Home » Entertainment » Slaven Lunar Kosanović’s ‘Continents’ Exhibition to Open in Zagreb this Week

Slaven Lunar Kosanović’s ‘Continents’ Exhibition to Open in Zagreb this Week

unnamedThe works of Croatia’s leading graffiti artist will be on display again at an exhibition which opens in the Croatian capital this week. Slaven Lunar Kosanović’s ‘Continents’ exhibition opens on Thursday (8 January) and runs through until 15 January at Zagreb’s Galerija Karas…

It is by no means a coincidence that Slaven Kosanović used cats in his previous cycle, The Golden Age of Ballooning, the perpetual protagonists of his artistic visions, on a journey through air space. After the balloon and zeppelin rides, as well as introspective, nostalgic and melancholic dreamy rides up in the air, he has directed their eyes towards Earth. They landed on the continents: Europe, Africa, Australia and Oceania, North America, South America and Antarctica.

Encouraged by his own travels, which his graffiti projects often take him and inspired mostly by his recent trip to the far away Australia as well as a fascination with foreign cultures and countries, which he has nurtured since childhood, Slaven started creating a new cycle. In the condensed compositions inside of a square format of the canvas, Slaven places (of course) cats as well as other animals and people, from a recent or distant past, which associate him to a certain continent. The horror vacui, multiple character overlaps and the stylization remind us of his street art accomplishments, but Slaven is gradually liberating and refining his signature. He is becoming softer, more fluid, more detail-oriented and more concentrated on tones and lines.

The backbone of each canvas is a different colour scale, which indicates the subjective perception of character, climate and environment of each continent. This selection of colour scales did not occur from perhaps predictable decorative reasons, but from thoroughly contemplating colour symbolism, just like Slaven did in The Golden Age of Ballooning. For example, the Europe canvas features light orange which signifies suppression of emotions or perhaps white, which suggests loss of soul. The light red reminds us of the blood shed during colonial times. The South American canvas in return, features a bright orange hue, which symbolizes hot temper, so often associated with the continent.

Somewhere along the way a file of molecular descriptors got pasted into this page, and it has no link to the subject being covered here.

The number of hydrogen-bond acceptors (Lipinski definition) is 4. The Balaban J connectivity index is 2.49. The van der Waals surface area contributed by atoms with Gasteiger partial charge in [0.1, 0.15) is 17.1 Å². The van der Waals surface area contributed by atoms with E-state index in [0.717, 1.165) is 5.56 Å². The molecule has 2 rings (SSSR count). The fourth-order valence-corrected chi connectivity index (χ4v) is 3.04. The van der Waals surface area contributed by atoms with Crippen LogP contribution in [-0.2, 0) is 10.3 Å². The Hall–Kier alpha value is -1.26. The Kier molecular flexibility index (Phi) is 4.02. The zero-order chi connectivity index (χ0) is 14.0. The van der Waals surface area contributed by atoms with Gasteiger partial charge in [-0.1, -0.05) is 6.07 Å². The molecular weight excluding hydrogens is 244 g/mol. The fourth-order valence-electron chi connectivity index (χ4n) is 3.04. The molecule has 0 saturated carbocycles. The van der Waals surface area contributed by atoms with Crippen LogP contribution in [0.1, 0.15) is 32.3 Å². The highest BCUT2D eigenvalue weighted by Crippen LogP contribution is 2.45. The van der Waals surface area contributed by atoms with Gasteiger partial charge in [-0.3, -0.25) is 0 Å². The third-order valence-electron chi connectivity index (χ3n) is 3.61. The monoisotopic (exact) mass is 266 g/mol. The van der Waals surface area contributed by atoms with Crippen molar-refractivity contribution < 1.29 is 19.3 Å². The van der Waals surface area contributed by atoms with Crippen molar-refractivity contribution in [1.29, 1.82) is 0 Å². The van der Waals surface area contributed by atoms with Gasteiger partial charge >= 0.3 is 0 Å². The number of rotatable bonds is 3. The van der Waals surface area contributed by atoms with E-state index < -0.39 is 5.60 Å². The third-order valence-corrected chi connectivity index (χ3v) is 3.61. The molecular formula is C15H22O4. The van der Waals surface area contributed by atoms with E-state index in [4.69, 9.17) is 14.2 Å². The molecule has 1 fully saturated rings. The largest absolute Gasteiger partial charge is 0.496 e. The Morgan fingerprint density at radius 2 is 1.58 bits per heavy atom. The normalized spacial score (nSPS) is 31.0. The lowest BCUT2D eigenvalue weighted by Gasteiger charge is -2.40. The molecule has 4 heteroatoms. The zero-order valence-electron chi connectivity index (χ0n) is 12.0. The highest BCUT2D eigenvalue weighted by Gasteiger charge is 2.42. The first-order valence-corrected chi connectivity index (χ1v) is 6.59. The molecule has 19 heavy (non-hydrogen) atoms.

Each continent is a sum of very different countries (between which, in this case, there are no borders), history and traditions; therefore the choice of certain representatives of the flora, fauna and historical figures is the reflection of Slaven’s own interests.

The characters show what has formed Slaven as an author and as a person – for example, Matt Groening, the author of The Simpson, Nikola Tesla, who truly belongs on the European and North American canvas, and many other artists, politicians and famous persons. However, he doesn’t bypass the anonymous, such as the conquistadors or farmers of the Andes, or a Greek police officer and an anti-government protestor.

Slaven subtly comments the past and present without delivering a redundancy of agitating narration. He also brings a dose of benevolent humour, a very characteristic trait, which also manifests in the formation of human figures, which are depicted with (slight) animalistic attributes.

The cycle also features and eighth canvas. It represents a transitory reality of all those crossing from one continent to another. Sometimes it is a terrifying and tragic reality of the flight of refugees, and sometimes it is the fate of seafarers or the adventures of travellers. This is a constant theme of mobility, which is especially present today, when, thanks to the advancement of transportation and communication, we are so much closer and yet, due to growing social differences, various bans and regulations, so far away.

Slaven Kosanović consistently creates and upgrades his own imaginarium and bestiary. Because the world is a menagerie, sometimes more, and sometimes less vicious and dangerous. Each generation builds its own imaginarium in which it attempts to transfuse understanding and regard for the near and far. In the end, we go back to the number of paintings in the cycle: seven plus one gives us eight, the number of four main directions along with secondary directions. Eight is also the number of cosmic or central balance, which, along with discernible joy featured in the compositions and some downcast moments; Slaven shows an optimism and faith in the renewal of man and the world.

Barbara Vujanović

Sign up to receive the Croatia Week Newsletter

Related Posts